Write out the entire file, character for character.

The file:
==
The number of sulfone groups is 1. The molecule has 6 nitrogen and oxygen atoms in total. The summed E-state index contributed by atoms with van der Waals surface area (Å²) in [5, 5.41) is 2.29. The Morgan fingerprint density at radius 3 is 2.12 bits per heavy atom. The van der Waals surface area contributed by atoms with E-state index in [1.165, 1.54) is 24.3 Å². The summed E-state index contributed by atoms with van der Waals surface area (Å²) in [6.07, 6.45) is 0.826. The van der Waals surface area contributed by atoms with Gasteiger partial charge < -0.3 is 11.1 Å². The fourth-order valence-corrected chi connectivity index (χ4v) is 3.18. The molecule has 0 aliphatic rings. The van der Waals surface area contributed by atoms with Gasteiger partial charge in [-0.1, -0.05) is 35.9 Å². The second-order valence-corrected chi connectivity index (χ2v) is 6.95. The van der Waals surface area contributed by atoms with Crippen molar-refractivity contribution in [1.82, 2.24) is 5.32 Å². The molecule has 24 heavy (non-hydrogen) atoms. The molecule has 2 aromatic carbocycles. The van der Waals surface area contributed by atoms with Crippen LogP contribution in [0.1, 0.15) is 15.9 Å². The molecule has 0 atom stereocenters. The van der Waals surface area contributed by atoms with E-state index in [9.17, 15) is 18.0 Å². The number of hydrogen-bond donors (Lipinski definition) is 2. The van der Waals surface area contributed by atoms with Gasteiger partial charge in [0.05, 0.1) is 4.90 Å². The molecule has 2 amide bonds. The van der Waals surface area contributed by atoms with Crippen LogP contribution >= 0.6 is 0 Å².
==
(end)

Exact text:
The number of sulfone groups is 1. The molecule has 6 nitrogen and oxygen atoms in total. The summed E-state index contributed by atoms with van der Waals surface area (Å²) in [5, 5.41) is 2.29. The Morgan fingerprint density at radius 3 is 2.12 bits per heavy atom. The van der Waals surface area contributed by atoms with E-state index in [1.165, 1.54) is 24.3 Å². The summed E-state index contributed by atoms with van der Waals surface area (Å²) in [6.07, 6.45) is 0.826. The van der Waals surface area contributed by atoms with Gasteiger partial charge < -0.3 is 11.1 Å². The fourth-order valence-corrected chi connectivity index (χ4v) is 3.18. The molecule has 0 aliphatic rings. The van der Waals surface area contributed by atoms with Gasteiger partial charge in [-0.1, -0.05) is 35.9 Å². The second-order valence-corrected chi connectivity index (χ2v) is 6.95. The van der Waals surface area contributed by atoms with Crippen molar-refractivity contribution in [1.82, 2.24) is 5.32 Å². The molecule has 24 heavy (non-hydrogen) atoms. The molecule has 2 aromatic carbocycles. The van der Waals surface area contributed by atoms with Crippen LogP contribution in [0.1, 0.15) is 15.9 Å². The molecule has 0 atom stereocenters. The van der Waals surface area contributed by atoms with E-state index in [9.17, 15) is 18.0 Å². The number of hydrogen-bond donors (Lipinski definition) is 2. The van der Waals surface area contributed by atoms with Gasteiger partial charge in [0.05, 0.1) is 4.90 Å². The molecule has 2 amide bonds. The van der Waals surface area contributed by atoms with Crippen LogP contribution >= 0.6 is 0 Å².